A small galaxy orbiting the Milky Way may not be what we thought: ScienceAlert
It is difficult to measure distances in space. Unless you know how bright something is intrinsically, knowing how far away it is gets a bit complicated.
However, knowing the distance can make a big difference in how we interpret the data. It is not surprising that astronomers would have to revise their results based on a new distance measurement for an object.
What’s unusual is when it happens with something humanity has been staring at for thousands of years. Astronomers have just discovered something shocking about one of the most famous objects in Earth’s skies. A new analysis suggests that the Small Magellanic Cloud is not just a small galaxy orbiting the Milky Way, but two galaxies.
How could we make this mistake? The two separate star clusters are overlapping along our line of sight, says a team led by astronomer Claire Murray of the Space Telescope Science Institute. Their data indicate that the stars’ backpoint is located about 16,000 light-years behind the other.
Results, accepted in Astrophysical Journal And uploaded to the preprint resource arXiv, it makes a compelling case for the dual nature of what we previously interpreted as a single organism.
The Small Magellanic Cloud is one of several dwarf galaxies orbiting (and slowly falling into) the Milky Way. It is about 200,000 light-years away from us, about 7,000 light-years across, and its mass is about 3 billion suns. It is also associated with another galaxy visible near the sky, the Large Magellanic Cloud, which is twice the size of the Small Magellanic Cloud. The two orbit each other as they orbit the Milky Way.
In fact, hints that the Small Magellanic Cloud may not be what it seems have been emerging since the 1980s. The way the star haze moves is strange: the interstellar gas environment does not seem to match other properties of the dwarf galaxy, and there appear to be at least two distinct groups of stars within it.
Previous research thought the Small Magellanic Cloud might be strange because it was gravitationally disrupted by interactions with the Large Magellanic Cloud, but the shape and dynamics of the dwarf galaxy have remained inconclusive.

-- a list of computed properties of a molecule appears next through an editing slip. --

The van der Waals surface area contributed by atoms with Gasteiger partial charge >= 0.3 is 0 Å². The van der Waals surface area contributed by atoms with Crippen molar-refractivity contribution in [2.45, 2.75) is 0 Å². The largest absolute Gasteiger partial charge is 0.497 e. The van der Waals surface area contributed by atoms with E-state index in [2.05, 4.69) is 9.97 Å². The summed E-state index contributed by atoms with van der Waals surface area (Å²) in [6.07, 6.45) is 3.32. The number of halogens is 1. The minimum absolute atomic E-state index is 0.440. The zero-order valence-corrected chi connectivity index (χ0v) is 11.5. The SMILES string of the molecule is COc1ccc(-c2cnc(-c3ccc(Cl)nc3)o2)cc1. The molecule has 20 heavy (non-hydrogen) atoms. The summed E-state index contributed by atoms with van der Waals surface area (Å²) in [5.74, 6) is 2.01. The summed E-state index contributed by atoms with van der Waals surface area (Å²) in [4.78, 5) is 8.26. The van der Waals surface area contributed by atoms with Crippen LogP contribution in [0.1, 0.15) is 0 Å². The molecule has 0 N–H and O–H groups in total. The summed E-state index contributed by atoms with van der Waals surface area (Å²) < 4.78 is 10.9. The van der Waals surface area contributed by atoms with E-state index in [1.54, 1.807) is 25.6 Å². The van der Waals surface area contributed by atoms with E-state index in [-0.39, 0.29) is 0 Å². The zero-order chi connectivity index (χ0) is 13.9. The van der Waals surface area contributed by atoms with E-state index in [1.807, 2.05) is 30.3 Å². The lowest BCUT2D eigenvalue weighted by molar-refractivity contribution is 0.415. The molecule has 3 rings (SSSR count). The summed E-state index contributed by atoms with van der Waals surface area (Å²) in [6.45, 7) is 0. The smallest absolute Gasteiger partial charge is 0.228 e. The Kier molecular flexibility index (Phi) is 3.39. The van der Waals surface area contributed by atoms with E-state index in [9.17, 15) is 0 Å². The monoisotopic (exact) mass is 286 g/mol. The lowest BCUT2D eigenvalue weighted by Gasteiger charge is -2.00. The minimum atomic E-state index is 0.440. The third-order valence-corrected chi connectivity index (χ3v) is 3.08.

Murray and her colleagues conducted a comprehensive investigation of the space cloud to try to find out once and for all. They studied data from the Gaia Survey, a project to map the positions and velocities of stars in the Milky Way in 3D with the highest resolution yet. They used data from a galactic survey conducted with the Australian Square Kilometer Array Pathfinder radio telescope to study in detail the composition of the gas filling the Small Magellanic Cloud in interstellar space.
Their study found that the Small Magellanic Cloud consists of two different groups of stars with similar gas masses, separated by a large distance. Each cluster has its own signature interstellar gas, and the way the stars move in each is also distinct.
The team’s measurements indicate that the closest distance between the two groups is about 199,000 light-years away. The other is 215,000 light-years away, which is roughly half the distance between the Sun and the center of the Milky Way. The researchers say this is largely consistent with previous estimates of the Small Magellanic Cloud’s line-of-sight structure, but it is also the most convincing evidence to date.
The reason we couldn’t tell them apart with certainty previously is because one lies directly behind the other along our line of sight, close enough to each other that they almost — but not quite — look like a single group of stars in the night sky.
The Small Magellanic Cloud is a well-known and beloved feature of the southern sky. It has been observed for at least thousands of years by indigenous astronomers in Australia, South America and Africa.
He, along with his big brother, will continue to shine in the sky for eons to come; But its demise is imminent. It is gradually falling into the Milky Way, as many other galaxies have done before. This is an important part of how galaxies grow slowly, over billions of years.
Thanks to the Magellan Tow, we have a front-row seat to this process in action.
The research was accepted in Astrophysical Journalwhich is available on arXiv.